The Glenside community and Wellington City Council have worked in partnership to design and construct a memorial for an early settler woman who died and was buried in the locality in the winter of 1841. It is thought to be the winter of 1841 as in 1842 a letter was written describing the woman as being buried the previous winter.
The original burial site was consecrated on 10th October 1842 by Bishop Selwyn of the Anglican Church when he passed nearby on his journey north from Wellington.
The plaques on the memorial was unveiled on 10th October 2013 in a ceremony attended by the community and Sir Tamati Reedy, Reverand Ben Frow-Johnson, the Mayor of Wellington Celia Wade-Brown and MP the Hon Peter Dunne.
The WCC-prepared memorial design proposal is here. (PDF 1.4 MB). It has three pages.
This page provides updates on activity relating to the memorial.
10 October 2013
The Memorial plaques are unveiled. At 2:00 pm on Thursday, 10th October 2013, a ceremony was held to unveil the plaques on the memorial. Members of the public were invited to attend and place flowers at the site in memory of the early pioneer woman for whom the memorial was built.
16 April 2013
The Memorial under construction - a landscape designer and his team will move the rock "hands" around until it they are satisfied with their placement.
Photo: Charles Gordon
10 April 2013
The memorial begins to shape up. The rocks are from Horokiwi Quarry.
23 March 2013
The community ideas for the memorial were passed to the Wellington City Council Heritage Unit.
Wellington City Council designers A Clarke and C Gordon have taken the words of the community and turned them into a design.
The design was consulted at the Glenside Progressive Assn. Inc. meeting on Monday 25 March.
13 March 2013
Meetings were held with Wellington City Council Heritage Unit Vivien Rickard and with representatives of the Glenside community to discuss the memorial. The ideas were put down in writing and passed onto the Wellington City Council art design team. The following is a summary of what was discussed.
Reason for meeting:
To professionalise the design and make it beautiful.
To communicate the significance of the memorial site not only to Wellington, but to the Country i.e. it has national significance being the first known recorded consecration Bishop Selwyn carried out on his first visit to Wellington. There are very few memorials to women in NZ.
To share ideas.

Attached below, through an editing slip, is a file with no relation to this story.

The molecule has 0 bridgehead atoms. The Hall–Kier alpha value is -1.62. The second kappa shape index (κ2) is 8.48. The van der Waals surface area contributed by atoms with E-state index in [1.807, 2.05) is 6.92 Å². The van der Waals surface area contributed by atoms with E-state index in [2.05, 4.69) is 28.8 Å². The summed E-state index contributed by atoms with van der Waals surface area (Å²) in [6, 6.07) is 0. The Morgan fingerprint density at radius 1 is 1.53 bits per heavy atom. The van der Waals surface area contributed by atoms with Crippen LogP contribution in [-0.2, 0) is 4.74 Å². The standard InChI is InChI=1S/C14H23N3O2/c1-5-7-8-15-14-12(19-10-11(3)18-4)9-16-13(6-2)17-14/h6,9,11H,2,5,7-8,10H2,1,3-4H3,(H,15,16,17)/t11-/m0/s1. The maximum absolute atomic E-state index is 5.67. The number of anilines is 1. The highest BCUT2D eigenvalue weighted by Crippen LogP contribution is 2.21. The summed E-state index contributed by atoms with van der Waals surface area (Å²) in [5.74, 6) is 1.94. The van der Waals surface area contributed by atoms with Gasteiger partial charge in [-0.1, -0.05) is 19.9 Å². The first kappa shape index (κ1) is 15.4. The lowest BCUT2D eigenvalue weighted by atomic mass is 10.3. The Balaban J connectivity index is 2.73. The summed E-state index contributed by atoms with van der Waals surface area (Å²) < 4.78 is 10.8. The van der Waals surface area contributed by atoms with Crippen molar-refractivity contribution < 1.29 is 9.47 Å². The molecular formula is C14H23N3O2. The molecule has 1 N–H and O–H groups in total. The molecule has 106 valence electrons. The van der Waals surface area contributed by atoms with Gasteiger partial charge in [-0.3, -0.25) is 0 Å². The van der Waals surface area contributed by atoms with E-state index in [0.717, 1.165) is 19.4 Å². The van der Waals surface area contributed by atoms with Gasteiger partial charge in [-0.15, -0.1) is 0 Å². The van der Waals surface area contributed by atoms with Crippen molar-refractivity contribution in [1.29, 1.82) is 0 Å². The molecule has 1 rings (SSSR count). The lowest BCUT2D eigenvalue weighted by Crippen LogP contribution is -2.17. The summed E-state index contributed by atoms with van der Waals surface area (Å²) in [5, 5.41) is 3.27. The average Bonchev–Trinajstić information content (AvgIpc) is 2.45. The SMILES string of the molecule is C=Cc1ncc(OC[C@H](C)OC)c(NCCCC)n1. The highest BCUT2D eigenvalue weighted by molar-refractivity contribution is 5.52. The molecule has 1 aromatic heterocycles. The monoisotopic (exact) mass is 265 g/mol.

The following discussion took place:
The history of the site.
Thoughts from the community on a memorial design.
A community summary with photographs of early NZ memorials including memorials to early colonial; women and Maori.
The community ideas that would work best.
The site would be self contained with minimal requirement to maintain it.
It would not be a grassy site as this meant mowing.
The site is circular/rounded.
People walk into it.
It is paved – no maintenance.
The curve of the shape is defined by “arms” reaching around. These arms are a low wall that curve around the paved area. People can rest on the arms.
The paved place where people walk is the gathering place. E.g. When you are gathered, or standing in this place, you then look at the Memorial stone.
The Memorial stone has a plaque on it, with words explaining that it is a Memorial, and a Bible verse from the old Bible text that would have been used by Bishop Selwyn and was used at the blessing 167 years later by Vicar Nimmo.
The words “moe mai ra” “Rest in Peace” to be included.
In the paved area, there is an opportunity for a floor plaque which could provide more information e.g. about the women’s husband, the Wall family and the Bishop & his Maori entourage doing the blessing .
The technical generation in the community had asked for an App, linking to a website with more information.
There is a possibility to explore the idea of putting a geo-cache within the wall.
There would be a pohutukawa to one side of the Memorial site, which would grow and overhang it. The tree would be named, and the name of it would be in Maori, and the community would consult that.
6 February 2013
The Council have offered an area of road reserve close to where the woman was buried and will provide two car-parks to access it. They have also offered the services of one of their heritage advisor's to assist with the design.
It is proposed to put the memorial to the area on the left of the orange fencing
Meetings in 2008
Glenside residents met with Wellington City Council in 2008 to discuss their ideas for a memorial before construction of the road began. These ideas will be taken into consideration as part of the memorial design.
Ideas for the site
Integrate the site, not isolate it
Something visual to attract people
A park or “green” reserve
A path to it
A buffer around it
A protected area
Ideas for the construction
Wrought iron fence
Plaque with words
Ideas for the signage and the story
A marker on the roadside to indicate where it is
A sign to identify it
An information sign
Publish a booklet on the story as we know it
Put the history of it on a website, ours and Council’s.